To commemorate the occasion, I’ve selected my ten favorite posts from over the years.

Greatest Story [I’ve] Ever Told


Believe it or not, some people call me hyperbolic (see: avian turf war). But sometimes things happen in your life that don’t need exaggeration. The “conducted a job interview in my pajamas while chasing a dog through a field” story is doing just fine on its own.

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“Can One Bake a Stick?”: Making Plant Hangers and The Art of a Stick Hunt

You guys. I think it’s happened. I think that it could maybe have possibly happened. As I type this I’ve checked the ten day forecast three times because I don’t want to jinx it, but I think we’re here. After Winter had to get in a couple more storms, after my new tires needed to flex their muscle on the icy-slush covering the roads, after I pulled my warm-weather clothes out of storage, just to keep them in their Rubbermaid container in the middle of the floor because I pulled them out too soon, it’s here.

I think it might be Spring, you guys.

I won’t lie to you. This Winter was a nail-biter. Would I make it? Or would I go screaming into the night because I couldn’t face another night getting my exercise in by walking laps around my parking deck because it was a literal two degrees outside, only to be found the next morning mumble-singing “Vacation” by the Go Gos? Well, I think I made it! Good thing I was so cool and level-headed about the whole thing!

Progressively over the last month, in a desperate attempt to bring nature back to my life because Nature herself was surprisingly obstinate, I’ve slowly been building an indoor plant collection, but because my apartment only has one entry-point for sunshine, prime territory for photosynthesis has gotten kind of crowded.

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The Almost Travel Blogger Tours Wisconsin: Milwaukee


Yes, it will be sad when the Lake Michigan lake monster gets you, but here are some ways to spend time before it does…

Wisconsin tends to have a reputation among those who don’t live here, and sometimes among those who do, of being a flyover state. That’s there’s not a ton to do. And the fact is, on the face of things, it’s not necessarily wrong.

When I moved here just over four years ago, everyone was trying to “sell” me on Wisconsin.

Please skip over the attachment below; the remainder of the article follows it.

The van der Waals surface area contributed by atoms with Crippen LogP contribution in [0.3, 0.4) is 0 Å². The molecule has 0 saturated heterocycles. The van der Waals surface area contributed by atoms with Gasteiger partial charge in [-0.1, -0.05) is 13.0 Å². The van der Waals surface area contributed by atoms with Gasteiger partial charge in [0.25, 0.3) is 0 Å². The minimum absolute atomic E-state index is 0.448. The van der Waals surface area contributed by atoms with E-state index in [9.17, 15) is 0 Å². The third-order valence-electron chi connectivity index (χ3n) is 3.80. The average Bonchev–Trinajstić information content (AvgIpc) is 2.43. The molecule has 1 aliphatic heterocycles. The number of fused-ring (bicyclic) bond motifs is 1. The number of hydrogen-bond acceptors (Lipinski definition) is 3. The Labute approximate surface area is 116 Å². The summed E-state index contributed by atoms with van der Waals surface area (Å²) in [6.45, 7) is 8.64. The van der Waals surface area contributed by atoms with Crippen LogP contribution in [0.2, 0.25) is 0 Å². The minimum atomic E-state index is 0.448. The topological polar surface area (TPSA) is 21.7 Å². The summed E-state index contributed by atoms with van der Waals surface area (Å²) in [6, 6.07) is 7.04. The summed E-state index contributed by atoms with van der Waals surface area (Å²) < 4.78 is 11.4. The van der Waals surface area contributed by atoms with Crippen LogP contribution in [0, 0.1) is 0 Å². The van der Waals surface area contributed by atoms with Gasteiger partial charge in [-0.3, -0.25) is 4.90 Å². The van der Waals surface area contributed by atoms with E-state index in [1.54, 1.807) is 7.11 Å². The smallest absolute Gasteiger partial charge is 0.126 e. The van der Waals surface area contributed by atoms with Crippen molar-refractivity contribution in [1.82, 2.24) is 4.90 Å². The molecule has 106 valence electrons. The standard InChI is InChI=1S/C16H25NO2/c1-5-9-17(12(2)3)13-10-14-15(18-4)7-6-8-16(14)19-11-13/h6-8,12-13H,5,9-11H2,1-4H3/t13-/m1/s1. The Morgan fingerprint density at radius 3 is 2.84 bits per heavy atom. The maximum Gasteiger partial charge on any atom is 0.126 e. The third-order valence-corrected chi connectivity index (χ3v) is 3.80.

“Oh, you’re going to love it. There’s the farmers’ market and concerts on the square.”

“Has anyone told you about the concerts on the square? Or the cheesy bread at the farmer’s market?”

“We have this big farmers’ market! And concerts. They’re on the square.”

“I mean, you’re going to go to the farmers’ market, right? And the concerts on the square? Right? You’re going to go?”

Guys. That’s only two things. That’s not that many things.

And do they count as two when they’re both on the same square? What happens when you leave the square? Political discourse? Quiet reflection on the changing nature of time as you get older? Everyone eats cheese in silence?

Needless to say, I wasn’t convinced. And also I was pretty insufferable to be around, but that hasn’t changed.

It was about a year later that I was sitting on a flight to New York, listening to a young woman in the seat behind me complain about how boring Wisconsin was, and how she couldn’t wait to be back in the city after spending two weeks here.

She “literally” couldn’t wait, which must have been a real bummer considering we were stuck on the runway for two hours because of air traffic in Chicago, our connecting city. That’s really bad timing for literally being unable to wait.

It made me angry. Not because I hadn’t said similar things, because I had. But because I could tell she hadn’t tried. And because she was talking loudly enough that the whole plane could hear, but mostly because she hadn’t tried.

And really, there are things to do in Wisconsin if you’re willing to dig. And only most of them are on squares!

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“Do You Think This is a Game?”: How to Definitely Engage an Audience


Photographer unknown

My week started by spilling both water and coffee in my backpack.

As it turns out, 1) that was Monday’s running start and 2) I ended my day spilling water and coffee in my backpack. Also, I need a new backpack.

From the minute I sat down at my desk chair, my Monday moved at a sprint, so when I left my last meeting, when I just wanted to hobble to my car (sprinting is hard in even reasonable heels), when I just wanted to drive home where a box of popsicles was waiting for me, when I just wanted to see how many pretzel rods I could eat in twenty minutes, I instead had to prepare a work presentation for Wednesday. And I had nothing left. Nothing.

Well, actually, I did have something. I put in some work on a pretty mean Javert impression after seeing the stage production of Les Miserables twice in the last week. Imagine Jimmy Stewart doing an impression of Sean Connery doing an impression of Bane from the Batman movies. But I don’t think that really helps when you’re building power points about the nuances of IT.

Especially when that power point has to focus on the work equivalent of your sixth month dentist appointment.

Read: It’s no one’s first choice for how to spend an afternoon, but you’re going to be real sad when you don’t do it and all your teeth fall out! (Which is definitely what happens when you miss a dentist appointment.)